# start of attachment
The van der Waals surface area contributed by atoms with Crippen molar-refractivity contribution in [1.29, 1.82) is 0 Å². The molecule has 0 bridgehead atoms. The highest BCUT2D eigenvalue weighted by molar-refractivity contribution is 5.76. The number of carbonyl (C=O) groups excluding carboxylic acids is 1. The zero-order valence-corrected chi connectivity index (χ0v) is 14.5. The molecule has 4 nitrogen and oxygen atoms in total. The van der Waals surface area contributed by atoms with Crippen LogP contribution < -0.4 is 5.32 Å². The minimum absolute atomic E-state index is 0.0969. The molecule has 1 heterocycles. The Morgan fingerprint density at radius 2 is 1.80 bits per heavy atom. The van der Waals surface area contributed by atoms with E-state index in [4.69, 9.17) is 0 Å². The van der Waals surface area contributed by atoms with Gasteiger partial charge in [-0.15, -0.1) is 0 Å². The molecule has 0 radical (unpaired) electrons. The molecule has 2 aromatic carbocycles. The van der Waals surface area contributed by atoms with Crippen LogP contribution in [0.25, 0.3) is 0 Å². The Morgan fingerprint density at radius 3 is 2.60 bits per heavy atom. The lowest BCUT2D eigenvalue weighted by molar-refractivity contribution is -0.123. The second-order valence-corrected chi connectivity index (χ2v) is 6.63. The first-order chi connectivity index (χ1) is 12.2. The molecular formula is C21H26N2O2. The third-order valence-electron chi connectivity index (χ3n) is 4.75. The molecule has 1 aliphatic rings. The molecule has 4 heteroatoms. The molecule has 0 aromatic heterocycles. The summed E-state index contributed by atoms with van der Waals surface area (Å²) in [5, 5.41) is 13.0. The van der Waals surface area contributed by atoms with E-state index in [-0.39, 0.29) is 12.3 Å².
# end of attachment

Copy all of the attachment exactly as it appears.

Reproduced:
The van der Waals surface area contributed by atoms with Crippen molar-refractivity contribution in [1.29, 1.82) is 0 Å². The molecule has 0 bridgehead atoms. The highest BCUT2D eigenvalue weighted by molar-refractivity contribution is 5.76. The number of carbonyl (C=O) groups excluding carboxylic acids is 1. The zero-order valence-corrected chi connectivity index (χ0v) is 14.5. The molecule has 4 nitrogen and oxygen atoms in total. The van der Waals surface area contributed by atoms with Crippen LogP contribution < -0.4 is 5.32 Å². The minimum absolute atomic E-state index is 0.0969. The molecule has 1 heterocycles. The Morgan fingerprint density at radius 2 is 1.80 bits per heavy atom. The van der Waals surface area contributed by atoms with E-state index in [4.69, 9.17) is 0 Å². The van der Waals surface area contributed by atoms with Gasteiger partial charge in [-0.15, -0.1) is 0 Å². The molecule has 0 radical (unpaired) electrons. The molecule has 2 aromatic carbocycles. The van der Waals surface area contributed by atoms with Crippen LogP contribution in [0.25, 0.3) is 0 Å². The Morgan fingerprint density at radius 3 is 2.60 bits per heavy atom. The lowest BCUT2D eigenvalue weighted by molar-refractivity contribution is -0.123. The second-order valence-corrected chi connectivity index (χ2v) is 6.63. The first-order chi connectivity index (χ1) is 12.2. The molecular formula is C21H26N2O2. The third-order valence-electron chi connectivity index (χ3n) is 4.75. The molecule has 1 aliphatic rings. The molecule has 4 heteroatoms. The molecule has 0 aromatic heterocycles. The summed E-state index contributed by atoms with van der Waals surface area (Å²) in [5, 5.41) is 13.0. The van der Waals surface area contributed by atoms with E-state index in [-0.39, 0.29) is 12.3 Å².